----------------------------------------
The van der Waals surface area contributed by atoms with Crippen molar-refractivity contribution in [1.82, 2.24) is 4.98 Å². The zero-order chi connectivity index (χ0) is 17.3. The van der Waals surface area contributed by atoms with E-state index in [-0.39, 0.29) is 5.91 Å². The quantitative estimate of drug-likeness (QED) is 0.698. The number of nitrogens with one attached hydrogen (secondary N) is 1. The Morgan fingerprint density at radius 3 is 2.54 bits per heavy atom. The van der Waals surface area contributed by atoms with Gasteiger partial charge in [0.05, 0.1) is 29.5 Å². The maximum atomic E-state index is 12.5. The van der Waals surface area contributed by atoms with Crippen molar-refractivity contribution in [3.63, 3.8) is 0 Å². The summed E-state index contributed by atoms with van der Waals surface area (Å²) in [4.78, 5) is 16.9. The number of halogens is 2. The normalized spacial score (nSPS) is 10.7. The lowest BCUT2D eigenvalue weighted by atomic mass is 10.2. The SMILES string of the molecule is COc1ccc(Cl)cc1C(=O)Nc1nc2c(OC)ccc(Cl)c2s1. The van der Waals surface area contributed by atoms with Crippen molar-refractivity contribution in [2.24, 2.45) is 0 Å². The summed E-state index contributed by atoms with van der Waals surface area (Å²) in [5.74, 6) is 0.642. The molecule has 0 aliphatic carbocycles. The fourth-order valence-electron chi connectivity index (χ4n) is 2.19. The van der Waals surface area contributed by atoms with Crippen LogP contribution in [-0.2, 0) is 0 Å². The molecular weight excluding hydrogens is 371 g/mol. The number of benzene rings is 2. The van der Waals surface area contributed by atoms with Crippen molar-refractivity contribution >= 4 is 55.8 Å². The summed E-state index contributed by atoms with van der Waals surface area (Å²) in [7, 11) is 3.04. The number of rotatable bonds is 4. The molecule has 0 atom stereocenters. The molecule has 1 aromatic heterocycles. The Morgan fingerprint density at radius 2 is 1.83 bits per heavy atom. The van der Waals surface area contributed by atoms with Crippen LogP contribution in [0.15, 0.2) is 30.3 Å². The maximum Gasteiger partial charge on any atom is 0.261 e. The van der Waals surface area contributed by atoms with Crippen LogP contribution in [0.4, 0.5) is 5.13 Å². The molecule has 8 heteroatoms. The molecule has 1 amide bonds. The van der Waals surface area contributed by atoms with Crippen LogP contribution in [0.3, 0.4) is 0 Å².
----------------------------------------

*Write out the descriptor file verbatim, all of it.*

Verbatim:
The van der Waals surface area contributed by atoms with Crippen molar-refractivity contribution in [1.82, 2.24) is 4.98 Å². The zero-order chi connectivity index (χ0) is 17.3. The van der Waals surface area contributed by atoms with E-state index in [-0.39, 0.29) is 5.91 Å². The quantitative estimate of drug-likeness (QED) is 0.698. The number of nitrogens with one attached hydrogen (secondary N) is 1. The Morgan fingerprint density at radius 3 is 2.54 bits per heavy atom. The van der Waals surface area contributed by atoms with Gasteiger partial charge in [0.05, 0.1) is 29.5 Å². The maximum atomic E-state index is 12.5. The van der Waals surface area contributed by atoms with Crippen molar-refractivity contribution in [3.63, 3.8) is 0 Å². The summed E-state index contributed by atoms with van der Waals surface area (Å²) in [4.78, 5) is 16.9. The number of halogens is 2. The normalized spacial score (nSPS) is 10.7. The lowest BCUT2D eigenvalue weighted by atomic mass is 10.2. The SMILES string of the molecule is COc1ccc(Cl)cc1C(=O)Nc1nc2c(OC)ccc(Cl)c2s1. The van der Waals surface area contributed by atoms with Crippen molar-refractivity contribution in [2.24, 2.45) is 0 Å². The summed E-state index contributed by atoms with van der Waals surface area (Å²) in [5.74, 6) is 0.642. The molecule has 0 aliphatic carbocycles. The fourth-order valence-electron chi connectivity index (χ4n) is 2.19. The van der Waals surface area contributed by atoms with Crippen LogP contribution in [-0.2, 0) is 0 Å². The molecular weight excluding hydrogens is 371 g/mol. The number of benzene rings is 2. The van der Waals surface area contributed by atoms with Crippen molar-refractivity contribution >= 4 is 55.8 Å². The summed E-state index contributed by atoms with van der Waals surface area (Å²) in [7, 11) is 3.04. The number of rotatable bonds is 4. The molecule has 0 atom stereocenters. The molecule has 1 aromatic heterocycles. The Morgan fingerprint density at radius 2 is 1.83 bits per heavy atom. The van der Waals surface area contributed by atoms with Crippen LogP contribution in [0.15, 0.2) is 30.3 Å². The maximum Gasteiger partial charge on any atom is 0.261 e. The van der Waals surface area contributed by atoms with Crippen LogP contribution in [0.4, 0.5) is 5.13 Å². The molecule has 8 heteroatoms. The molecule has 1 amide bonds. The van der Waals surface area contributed by atoms with Crippen LogP contribution in [0.3, 0.4) is 0 Å².